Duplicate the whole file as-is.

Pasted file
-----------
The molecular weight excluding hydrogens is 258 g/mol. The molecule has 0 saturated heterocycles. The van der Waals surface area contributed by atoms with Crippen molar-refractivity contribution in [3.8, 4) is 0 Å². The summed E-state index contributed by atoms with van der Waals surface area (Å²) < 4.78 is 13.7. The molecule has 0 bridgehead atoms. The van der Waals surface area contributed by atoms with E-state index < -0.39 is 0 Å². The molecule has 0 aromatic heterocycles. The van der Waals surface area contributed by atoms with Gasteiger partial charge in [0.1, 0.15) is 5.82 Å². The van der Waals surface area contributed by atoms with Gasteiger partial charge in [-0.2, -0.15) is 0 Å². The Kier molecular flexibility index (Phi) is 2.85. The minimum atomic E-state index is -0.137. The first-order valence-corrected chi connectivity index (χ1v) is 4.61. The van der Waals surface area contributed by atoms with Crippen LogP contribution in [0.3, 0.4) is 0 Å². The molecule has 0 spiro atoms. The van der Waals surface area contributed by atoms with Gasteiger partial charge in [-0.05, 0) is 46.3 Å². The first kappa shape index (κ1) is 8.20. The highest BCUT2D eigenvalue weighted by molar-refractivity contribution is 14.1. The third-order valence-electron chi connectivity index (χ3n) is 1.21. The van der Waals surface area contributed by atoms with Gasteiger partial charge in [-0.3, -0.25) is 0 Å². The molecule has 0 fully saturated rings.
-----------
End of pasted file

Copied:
The molecular weight excluding hydrogens is 258 g/mol. The molecule has 0 saturated heterocycles. The van der Waals surface area contributed by atoms with Crippen molar-refractivity contribution in [3.8, 4) is 0 Å². The summed E-state index contributed by atoms with van der Waals surface area (Å²) < 4.78 is 13.7. The molecule has 0 bridgehead atoms. The van der Waals surface area contributed by atoms with E-state index < -0.39 is 0 Å². The molecule has 0 aromatic heterocycles. The van der Waals surface area contributed by atoms with Gasteiger partial charge in [0.1, 0.15) is 5.82 Å². The van der Waals surface area contributed by atoms with Gasteiger partial charge in [-0.2, -0.15) is 0 Å². The Kier molecular flexibility index (Phi) is 2.85. The minimum atomic E-state index is -0.137. The first-order valence-corrected chi connectivity index (χ1v) is 4.61. The van der Waals surface area contributed by atoms with Crippen LogP contribution in [0.3, 0.4) is 0 Å². The molecule has 0 spiro atoms. The van der Waals surface area contributed by atoms with Gasteiger partial charge in [-0.05, 0) is 46.3 Å². The first kappa shape index (κ1) is 8.20. The highest BCUT2D eigenvalue weighted by molar-refractivity contribution is 14.1. The third-order valence-electron chi connectivity index (χ3n) is 1.21. The van der Waals surface area contributed by atoms with Gasteiger partial charge in [-0.3, -0.25) is 0 Å². The molecule has 0 fully saturated rings.